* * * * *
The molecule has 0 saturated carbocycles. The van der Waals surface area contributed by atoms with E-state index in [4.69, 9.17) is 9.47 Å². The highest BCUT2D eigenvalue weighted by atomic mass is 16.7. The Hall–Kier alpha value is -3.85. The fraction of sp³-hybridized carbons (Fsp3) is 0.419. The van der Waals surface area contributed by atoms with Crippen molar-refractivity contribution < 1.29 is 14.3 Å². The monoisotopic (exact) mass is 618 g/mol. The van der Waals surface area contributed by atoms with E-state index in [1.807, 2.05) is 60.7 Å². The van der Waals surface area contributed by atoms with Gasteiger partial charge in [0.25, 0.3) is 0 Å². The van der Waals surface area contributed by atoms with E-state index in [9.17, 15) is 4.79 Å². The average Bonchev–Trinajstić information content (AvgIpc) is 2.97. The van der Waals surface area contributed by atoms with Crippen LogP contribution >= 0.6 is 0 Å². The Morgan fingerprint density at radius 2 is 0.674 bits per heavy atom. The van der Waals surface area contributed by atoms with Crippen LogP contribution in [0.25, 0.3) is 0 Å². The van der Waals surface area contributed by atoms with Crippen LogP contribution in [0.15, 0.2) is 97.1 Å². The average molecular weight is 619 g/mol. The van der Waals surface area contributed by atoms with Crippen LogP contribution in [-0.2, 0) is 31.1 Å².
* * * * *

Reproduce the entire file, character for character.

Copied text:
The molecule has 0 saturated carbocycles. The van der Waals surface area contributed by atoms with E-state index in [4.69, 9.17) is 9.47 Å². The highest BCUT2D eigenvalue weighted by atomic mass is 16.7. The Hall–Kier alpha value is -3.85. The fraction of sp³-hybridized carbons (Fsp3) is 0.419. The van der Waals surface area contributed by atoms with Crippen molar-refractivity contribution < 1.29 is 14.3 Å². The monoisotopic (exact) mass is 618 g/mol. The van der Waals surface area contributed by atoms with E-state index in [1.807, 2.05) is 60.7 Å². The van der Waals surface area contributed by atoms with Gasteiger partial charge in [0.25, 0.3) is 0 Å². The van der Waals surface area contributed by atoms with E-state index in [9.17, 15) is 4.79 Å². The average Bonchev–Trinajstić information content (AvgIpc) is 2.97. The van der Waals surface area contributed by atoms with Crippen LogP contribution >= 0.6 is 0 Å². The Morgan fingerprint density at radius 2 is 0.674 bits per heavy atom. The van der Waals surface area contributed by atoms with Crippen LogP contribution in [0.25, 0.3) is 0 Å². The van der Waals surface area contributed by atoms with Crippen LogP contribution in [0.15, 0.2) is 97.1 Å². The average molecular weight is 619 g/mol. The van der Waals surface area contributed by atoms with Crippen LogP contribution in [-0.2, 0) is 31.1 Å².